If you're one of Bold Fortune's old users, open up FINAL1.INF and FINAL2.INF in my files. Bold was big on not deleting files until they were registered, which in his case meant allowing them to install. With my FINAL files, you can install a file, register it, and have it deleted automatically before Windows even boots for the first time. Although Bold and I have friction, I don't hold it against his users and this option is just for them.

Step 10

Integrate SATA support (if you need it)

TXTSETUP.SIF and LAYOUT.INF file "protection."
This one is easy. I keep telling people that the reason Windows chokes on some modified INF files like LAYOUT is because it checks file sizes against the list in the LAYOUT.INF file of any file that has an _X in its line. In other words, if we open LAYOUT.INF and TXTSETUP.SIF, and find the line of that file, it reads:

layout.inf = 2,,244801,,,,_x,20,0,0

If you want to modify this file, delete the _X!

layout.inf = 2,,244801,,,,,20,0,0

ZOMG the _X is gone!!! That's all there is to it! Stop making this harder than it is! You might as well take the _X out from the whole file list (but not the whole INF file, because there are some you need to keep, such as under [SourceDisksNames].) Just remove _X from the list of files under [SourceDisksFiles]. This means global replace of ,_x, with ,, (comma underscore x comma with comma comma)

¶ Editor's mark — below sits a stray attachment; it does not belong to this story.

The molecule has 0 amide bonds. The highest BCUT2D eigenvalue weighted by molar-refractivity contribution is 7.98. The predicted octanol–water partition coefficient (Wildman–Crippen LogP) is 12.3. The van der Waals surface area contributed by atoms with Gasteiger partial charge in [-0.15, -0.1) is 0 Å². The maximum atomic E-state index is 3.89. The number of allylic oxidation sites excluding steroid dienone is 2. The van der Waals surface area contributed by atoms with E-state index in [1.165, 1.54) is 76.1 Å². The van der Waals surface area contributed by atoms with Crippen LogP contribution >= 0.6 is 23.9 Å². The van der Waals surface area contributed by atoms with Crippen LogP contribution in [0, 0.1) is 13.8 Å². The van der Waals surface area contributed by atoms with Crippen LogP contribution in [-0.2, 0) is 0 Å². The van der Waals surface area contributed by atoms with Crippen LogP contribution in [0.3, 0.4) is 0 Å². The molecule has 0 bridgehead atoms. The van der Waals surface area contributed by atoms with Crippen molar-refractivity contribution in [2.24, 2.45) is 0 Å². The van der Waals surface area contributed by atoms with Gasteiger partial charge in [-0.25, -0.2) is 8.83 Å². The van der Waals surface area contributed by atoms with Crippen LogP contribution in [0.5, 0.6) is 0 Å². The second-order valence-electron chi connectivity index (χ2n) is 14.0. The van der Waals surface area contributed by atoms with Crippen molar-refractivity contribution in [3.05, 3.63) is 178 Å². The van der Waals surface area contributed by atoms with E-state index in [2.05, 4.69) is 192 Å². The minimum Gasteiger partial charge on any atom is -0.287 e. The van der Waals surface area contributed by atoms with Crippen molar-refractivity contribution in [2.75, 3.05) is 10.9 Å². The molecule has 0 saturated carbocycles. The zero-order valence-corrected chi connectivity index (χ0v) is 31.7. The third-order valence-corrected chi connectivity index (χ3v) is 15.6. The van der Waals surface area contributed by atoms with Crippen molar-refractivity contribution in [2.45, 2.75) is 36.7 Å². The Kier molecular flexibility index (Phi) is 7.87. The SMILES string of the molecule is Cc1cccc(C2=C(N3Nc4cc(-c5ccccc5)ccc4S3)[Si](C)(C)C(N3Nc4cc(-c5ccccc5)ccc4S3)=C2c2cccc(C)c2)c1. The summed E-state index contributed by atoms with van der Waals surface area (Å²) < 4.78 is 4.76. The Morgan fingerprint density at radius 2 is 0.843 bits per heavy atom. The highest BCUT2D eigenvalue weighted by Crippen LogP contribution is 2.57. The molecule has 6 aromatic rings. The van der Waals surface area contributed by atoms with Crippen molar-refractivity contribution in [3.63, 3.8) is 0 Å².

My fileset does this for you.

Before I get into this, realize that will allow you to do this too.

If you have a single-file driver that you want to integrate and have installed at boot time
This is a popular one for getting Windows to see SATA drives / controllers at boot time. In reality, a SATA driver INF file would probably be named TxtSetup.oem, but in this example, your driver's INF file will be called DRIVER.INF, and the single-file driver will be called DRIVER.SYS.

"mySATAdevice" = PCI\VEN_1791&DEV_0907
"mySATAdevice" = PCI\VEN_1791&DEV_0908
"mySATAdevice" = PCI\VEN_1791&DEV_0909
"mySATAdevice" = PCI\VEN_09b9&DEV_9712
"mySATAdevice" = PCI\VEN_09b9&DEV_9713

PCI\VEN_1791&DEV_0907 = "mySATAdevice"
PCI\VEN_1791&DEV_0908 = "mySATAdevice"
PCI\VEN_1791&DEV_0909 = "mySATAdevice"
PCI\VEN_09b9&DEV_9712 = "mySATAdevice"
PCI\VEN_09b9&DEV_9713 = "mySATAdevice"